From pre-school bricks to 5-14

3rd October 1997 at 01:00
The national curriculum extends now to the very young. The Inspectorate will expect to see nursery schools and voluntary groups implementing the messages of the Curriculum Framework for Children in their Pre-School Year which was launched this week. In time the hope is that the curriculum will form the basis for two years of pre-school education, that is, in the wake of the Government's programme to make places available for more than just all four-year-olds.

The voucher system, which is soon to be laid to rest, initiated closer Government involvement in what goes on in nursery schools and other centres. Schools seeking registration had to open themselves to regular inspection, and a steady stream of (mostly favourable) reports has been emanating from the HMI. But on what basis should inspectors view pre-school education? What advice should staff receive in preparing for an inspector's visit, and more importantly, as a guide to good practice day in and day out?

The framework follows a draft issued by the last government. In turn that owed its principles to a Scottish Office report on the under-fives in 1994. There is little to surprise an experienced nursery teacher or nurse. Play is put at the heart of learning and it is in ways of guiding and using play that staff are encouraged to advance children's learning and emotional and social growth.

The report is attractively produced, easy to read and enlivened by "examples from practice", such as the boy who arrives with a photograph of his baby sister only two hours old. The resulting activity is summed up: "What started as a discussion (communication and language) ended as learning about their own growth and change (knowledge and understanding of the world) and a creative and aesthetic experience."

It is clear that the structure and language of 5-14 are being adopted for a pre-school setting. With most children already experiencing some pre-school education, primary 1 teachers cannot and should not expect to make a "fresh start". If in the past they have been as guilty of doing so as secondary 1 teachers, a glance at the pre-school curriculum should disabuse them.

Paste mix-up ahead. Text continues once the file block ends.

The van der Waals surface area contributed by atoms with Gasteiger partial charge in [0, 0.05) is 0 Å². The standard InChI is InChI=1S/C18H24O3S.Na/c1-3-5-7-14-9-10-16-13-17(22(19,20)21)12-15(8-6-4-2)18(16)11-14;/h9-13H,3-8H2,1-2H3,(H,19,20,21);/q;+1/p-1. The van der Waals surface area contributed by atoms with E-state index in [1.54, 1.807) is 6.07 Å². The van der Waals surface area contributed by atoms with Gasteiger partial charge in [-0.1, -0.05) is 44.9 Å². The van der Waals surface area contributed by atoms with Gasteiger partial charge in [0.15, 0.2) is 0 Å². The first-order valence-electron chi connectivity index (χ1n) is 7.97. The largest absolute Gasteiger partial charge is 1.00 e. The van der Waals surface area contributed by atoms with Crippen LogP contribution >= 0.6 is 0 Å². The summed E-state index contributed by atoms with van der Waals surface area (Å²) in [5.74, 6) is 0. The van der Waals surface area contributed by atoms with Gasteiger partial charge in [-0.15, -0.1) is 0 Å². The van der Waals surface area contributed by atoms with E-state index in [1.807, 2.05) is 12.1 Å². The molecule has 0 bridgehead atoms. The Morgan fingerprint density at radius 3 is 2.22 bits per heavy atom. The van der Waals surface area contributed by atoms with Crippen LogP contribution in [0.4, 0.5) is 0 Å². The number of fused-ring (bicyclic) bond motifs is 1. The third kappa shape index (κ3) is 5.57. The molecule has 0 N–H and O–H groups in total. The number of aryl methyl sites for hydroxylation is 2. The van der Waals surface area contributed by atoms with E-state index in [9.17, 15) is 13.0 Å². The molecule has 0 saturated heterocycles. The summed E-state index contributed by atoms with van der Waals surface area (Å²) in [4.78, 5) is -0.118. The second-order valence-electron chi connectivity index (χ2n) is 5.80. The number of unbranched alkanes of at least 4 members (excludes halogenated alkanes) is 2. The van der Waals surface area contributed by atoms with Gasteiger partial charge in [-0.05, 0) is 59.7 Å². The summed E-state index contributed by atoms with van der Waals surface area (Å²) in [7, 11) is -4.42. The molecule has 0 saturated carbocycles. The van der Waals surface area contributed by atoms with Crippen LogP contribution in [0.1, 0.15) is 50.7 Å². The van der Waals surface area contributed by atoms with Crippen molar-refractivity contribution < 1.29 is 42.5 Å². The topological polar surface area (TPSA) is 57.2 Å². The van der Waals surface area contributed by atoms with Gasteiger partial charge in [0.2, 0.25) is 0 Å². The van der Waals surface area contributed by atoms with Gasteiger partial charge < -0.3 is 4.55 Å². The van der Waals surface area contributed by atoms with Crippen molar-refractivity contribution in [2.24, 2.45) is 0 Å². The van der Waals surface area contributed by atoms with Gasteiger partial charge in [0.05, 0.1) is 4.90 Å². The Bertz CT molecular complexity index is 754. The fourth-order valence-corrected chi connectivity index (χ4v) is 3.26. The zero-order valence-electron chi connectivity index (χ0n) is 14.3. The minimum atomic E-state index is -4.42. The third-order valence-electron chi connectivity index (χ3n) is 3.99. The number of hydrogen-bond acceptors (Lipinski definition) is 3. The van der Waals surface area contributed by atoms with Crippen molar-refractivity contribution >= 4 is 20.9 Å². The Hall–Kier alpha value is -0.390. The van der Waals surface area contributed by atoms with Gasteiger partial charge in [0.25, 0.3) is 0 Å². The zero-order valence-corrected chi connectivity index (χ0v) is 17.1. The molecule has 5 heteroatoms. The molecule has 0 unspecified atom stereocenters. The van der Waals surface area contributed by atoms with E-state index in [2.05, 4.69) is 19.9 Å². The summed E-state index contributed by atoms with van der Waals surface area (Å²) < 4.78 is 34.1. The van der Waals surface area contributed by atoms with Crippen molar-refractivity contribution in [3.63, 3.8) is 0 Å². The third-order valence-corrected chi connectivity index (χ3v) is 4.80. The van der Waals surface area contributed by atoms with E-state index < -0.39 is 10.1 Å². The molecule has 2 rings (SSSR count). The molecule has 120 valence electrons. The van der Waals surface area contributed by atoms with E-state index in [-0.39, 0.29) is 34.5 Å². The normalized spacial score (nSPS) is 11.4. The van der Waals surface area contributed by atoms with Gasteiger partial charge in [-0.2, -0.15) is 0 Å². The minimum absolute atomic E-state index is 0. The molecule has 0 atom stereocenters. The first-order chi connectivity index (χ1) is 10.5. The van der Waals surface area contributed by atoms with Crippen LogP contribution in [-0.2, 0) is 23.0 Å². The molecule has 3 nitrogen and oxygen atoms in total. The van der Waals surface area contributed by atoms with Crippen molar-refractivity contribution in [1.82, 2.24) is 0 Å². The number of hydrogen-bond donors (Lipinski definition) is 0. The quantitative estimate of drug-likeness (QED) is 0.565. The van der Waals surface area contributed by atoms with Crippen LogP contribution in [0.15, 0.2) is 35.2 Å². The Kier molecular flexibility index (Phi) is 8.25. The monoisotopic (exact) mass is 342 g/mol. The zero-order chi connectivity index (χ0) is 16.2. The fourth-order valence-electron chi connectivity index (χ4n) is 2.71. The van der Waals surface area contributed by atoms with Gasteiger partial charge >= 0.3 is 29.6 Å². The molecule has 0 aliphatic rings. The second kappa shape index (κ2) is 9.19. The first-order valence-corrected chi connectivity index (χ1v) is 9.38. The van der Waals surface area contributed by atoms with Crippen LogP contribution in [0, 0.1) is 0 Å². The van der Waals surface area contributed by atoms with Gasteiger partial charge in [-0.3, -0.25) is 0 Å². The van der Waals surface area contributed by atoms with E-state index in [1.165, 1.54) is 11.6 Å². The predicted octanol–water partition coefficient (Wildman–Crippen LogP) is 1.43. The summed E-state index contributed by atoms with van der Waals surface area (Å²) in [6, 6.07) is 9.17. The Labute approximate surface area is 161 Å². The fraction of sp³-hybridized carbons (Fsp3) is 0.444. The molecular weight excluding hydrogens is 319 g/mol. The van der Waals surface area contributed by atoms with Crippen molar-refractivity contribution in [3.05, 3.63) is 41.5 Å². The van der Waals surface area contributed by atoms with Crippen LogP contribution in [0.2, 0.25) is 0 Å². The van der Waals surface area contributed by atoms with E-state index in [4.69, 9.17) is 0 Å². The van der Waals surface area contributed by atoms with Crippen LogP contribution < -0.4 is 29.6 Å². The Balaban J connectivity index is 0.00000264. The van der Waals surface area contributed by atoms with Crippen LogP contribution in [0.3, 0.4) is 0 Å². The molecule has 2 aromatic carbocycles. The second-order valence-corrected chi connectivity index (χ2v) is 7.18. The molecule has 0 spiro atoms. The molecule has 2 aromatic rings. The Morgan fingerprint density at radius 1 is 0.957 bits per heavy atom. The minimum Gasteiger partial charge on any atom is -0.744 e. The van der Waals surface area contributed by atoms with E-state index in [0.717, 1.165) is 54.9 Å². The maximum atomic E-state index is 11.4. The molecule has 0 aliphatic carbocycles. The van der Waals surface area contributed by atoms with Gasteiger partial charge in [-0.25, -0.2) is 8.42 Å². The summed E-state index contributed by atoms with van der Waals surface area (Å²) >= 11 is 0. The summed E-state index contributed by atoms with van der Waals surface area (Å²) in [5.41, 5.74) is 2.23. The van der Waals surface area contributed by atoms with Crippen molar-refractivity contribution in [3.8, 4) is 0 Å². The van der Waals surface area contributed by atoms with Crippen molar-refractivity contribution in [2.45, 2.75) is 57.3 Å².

The Government's next and more difficult task is to spell out how the various providers of pre-school education are to be financed and encouraged to meet the expansion targets.

Subscribe to get access to the content on this page.

If you are already a Tes/ Tes Scotland subscriber please log in with your username or email address to get full access to our back issues, CPD library and membership plus page.

Not a subscriber? Find out more about our subscription offers.
Subscribe now
Existing subscriber?
Enter subscription number


The guide by your side – ensuring you are always up to date with the latest in education.

Get Tes magazine online and delivered to your door. Stay up to date with the latest research, teacher innovation and insight, plus classroom tips and techniques with a Tes magazine subscription.
With a Tes magazine subscription you get exclusive access to our CPD library. Including our New Teachers’ special for NQTS, Ed Tech, How to Get a Job, Trip Planner, Ed Biz Special and all Tes back issues.

Subscribe now